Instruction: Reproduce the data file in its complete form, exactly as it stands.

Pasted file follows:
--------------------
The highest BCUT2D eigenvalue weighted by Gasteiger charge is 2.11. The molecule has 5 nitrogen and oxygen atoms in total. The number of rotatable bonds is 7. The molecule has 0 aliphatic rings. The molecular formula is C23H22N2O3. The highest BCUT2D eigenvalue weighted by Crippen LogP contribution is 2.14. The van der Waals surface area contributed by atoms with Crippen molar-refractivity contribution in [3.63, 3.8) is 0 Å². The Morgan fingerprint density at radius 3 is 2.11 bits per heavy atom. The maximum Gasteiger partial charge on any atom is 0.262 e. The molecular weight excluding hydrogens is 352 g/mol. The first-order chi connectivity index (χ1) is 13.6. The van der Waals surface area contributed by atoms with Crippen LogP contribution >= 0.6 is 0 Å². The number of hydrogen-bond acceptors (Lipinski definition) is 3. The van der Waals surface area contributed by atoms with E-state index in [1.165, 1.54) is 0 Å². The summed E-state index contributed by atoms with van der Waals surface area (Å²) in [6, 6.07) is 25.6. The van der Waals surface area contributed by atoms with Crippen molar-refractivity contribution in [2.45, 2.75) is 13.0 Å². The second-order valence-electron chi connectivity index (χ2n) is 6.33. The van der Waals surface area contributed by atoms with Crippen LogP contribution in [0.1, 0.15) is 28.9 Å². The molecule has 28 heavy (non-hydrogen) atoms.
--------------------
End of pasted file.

The highest BCUT2D eigenvalue weighted by Gasteiger charge is 2.11. The molecule has 5 nitrogen and oxygen atoms in total. The number of rotatable bonds is 7. The molecule has 0 aliphatic rings. The molecular formula is C23H22N2O3. The highest BCUT2D eigenvalue weighted by Crippen LogP contribution is 2.14. The van der Waals surface area contributed by atoms with Crippen molar-refractivity contribution in [3.63, 3.8) is 0 Å². The Morgan fingerprint density at radius 3 is 2.11 bits per heavy atom. The maximum Gasteiger partial charge on any atom is 0.262 e. The molecular weight excluding hydrogens is 352 g/mol. The first-order chi connectivity index (χ1) is 13.6. The van der Waals surface area contributed by atoms with Crippen LogP contribution >= 0.6 is 0 Å². The number of hydrogen-bond acceptors (Lipinski definition) is 3. The van der Waals surface area contributed by atoms with E-state index in [1.165, 1.54) is 0 Å². The summed E-state index contributed by atoms with van der Waals surface area (Å²) in [6, 6.07) is 25.6. The van der Waals surface area contributed by atoms with Crippen molar-refractivity contribution in [2.45, 2.75) is 13.0 Å². The second-order valence-electron chi connectivity index (χ2n) is 6.33. The van der Waals surface area contributed by atoms with Crippen LogP contribution in [0.1, 0.15) is 28.9 Å². The molecule has 28 heavy (non-hydrogen) atoms.